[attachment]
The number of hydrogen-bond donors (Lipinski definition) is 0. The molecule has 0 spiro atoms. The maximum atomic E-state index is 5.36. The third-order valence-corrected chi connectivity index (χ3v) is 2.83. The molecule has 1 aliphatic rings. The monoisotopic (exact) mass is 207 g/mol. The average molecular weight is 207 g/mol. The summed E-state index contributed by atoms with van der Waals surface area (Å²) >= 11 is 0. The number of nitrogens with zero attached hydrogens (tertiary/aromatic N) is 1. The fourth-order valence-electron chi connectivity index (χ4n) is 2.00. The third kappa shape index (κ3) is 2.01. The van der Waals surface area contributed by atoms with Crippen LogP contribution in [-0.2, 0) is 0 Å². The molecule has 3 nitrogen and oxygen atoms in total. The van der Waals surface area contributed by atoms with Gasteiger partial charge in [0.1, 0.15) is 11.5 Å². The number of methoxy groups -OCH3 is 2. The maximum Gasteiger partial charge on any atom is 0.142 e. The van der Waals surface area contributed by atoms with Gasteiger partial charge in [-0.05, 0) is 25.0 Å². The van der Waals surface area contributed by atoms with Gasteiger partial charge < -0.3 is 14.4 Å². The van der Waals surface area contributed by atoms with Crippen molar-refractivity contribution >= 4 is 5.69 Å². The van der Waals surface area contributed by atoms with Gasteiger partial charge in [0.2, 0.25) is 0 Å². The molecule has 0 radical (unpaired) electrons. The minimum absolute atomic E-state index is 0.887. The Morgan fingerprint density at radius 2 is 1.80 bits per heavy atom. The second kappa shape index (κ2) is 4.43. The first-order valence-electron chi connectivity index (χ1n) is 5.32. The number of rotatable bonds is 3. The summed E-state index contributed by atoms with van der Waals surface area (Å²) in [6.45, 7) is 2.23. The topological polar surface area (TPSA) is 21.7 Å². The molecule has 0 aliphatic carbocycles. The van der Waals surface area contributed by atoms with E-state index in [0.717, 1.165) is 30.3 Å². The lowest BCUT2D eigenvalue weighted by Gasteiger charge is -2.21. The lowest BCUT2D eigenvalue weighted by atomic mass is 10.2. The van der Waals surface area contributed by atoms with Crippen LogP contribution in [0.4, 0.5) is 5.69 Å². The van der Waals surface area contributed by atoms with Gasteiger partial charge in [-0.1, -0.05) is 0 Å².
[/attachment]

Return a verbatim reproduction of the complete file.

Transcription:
The number of hydrogen-bond donors (Lipinski definition) is 0. The molecule has 0 spiro atoms. The maximum atomic E-state index is 5.36. The third-order valence-corrected chi connectivity index (χ3v) is 2.83. The molecule has 1 aliphatic rings. The monoisotopic (exact) mass is 207 g/mol. The average molecular weight is 207 g/mol. The summed E-state index contributed by atoms with van der Waals surface area (Å²) >= 11 is 0. The number of nitrogens with zero attached hydrogens (tertiary/aromatic N) is 1. The fourth-order valence-electron chi connectivity index (χ4n) is 2.00. The third kappa shape index (κ3) is 2.01. The van der Waals surface area contributed by atoms with Crippen LogP contribution in [-0.2, 0) is 0 Å². The molecule has 3 nitrogen and oxygen atoms in total. The van der Waals surface area contributed by atoms with Gasteiger partial charge in [0.1, 0.15) is 11.5 Å². The number of methoxy groups -OCH3 is 2. The maximum Gasteiger partial charge on any atom is 0.142 e. The van der Waals surface area contributed by atoms with Gasteiger partial charge in [-0.05, 0) is 25.0 Å². The van der Waals surface area contributed by atoms with Gasteiger partial charge < -0.3 is 14.4 Å². The van der Waals surface area contributed by atoms with Crippen molar-refractivity contribution >= 4 is 5.69 Å². The van der Waals surface area contributed by atoms with Gasteiger partial charge in [0.2, 0.25) is 0 Å². The molecule has 0 radical (unpaired) electrons. The minimum absolute atomic E-state index is 0.887. The Morgan fingerprint density at radius 2 is 1.80 bits per heavy atom. The second kappa shape index (κ2) is 4.43. The first-order valence-electron chi connectivity index (χ1n) is 5.32. The number of rotatable bonds is 3. The summed E-state index contributed by atoms with van der Waals surface area (Å²) in [6.45, 7) is 2.23. The topological polar surface area (TPSA) is 21.7 Å². The molecule has 0 aliphatic carbocycles. The van der Waals surface area contributed by atoms with E-state index in [0.717, 1.165) is 30.3 Å². The lowest BCUT2D eigenvalue weighted by Gasteiger charge is -2.21. The lowest BCUT2D eigenvalue weighted by atomic mass is 10.2. The van der Waals surface area contributed by atoms with Crippen LogP contribution in [0.4, 0.5) is 5.69 Å². The van der Waals surface area contributed by atoms with Gasteiger partial charge in [-0.1, -0.05) is 0 Å².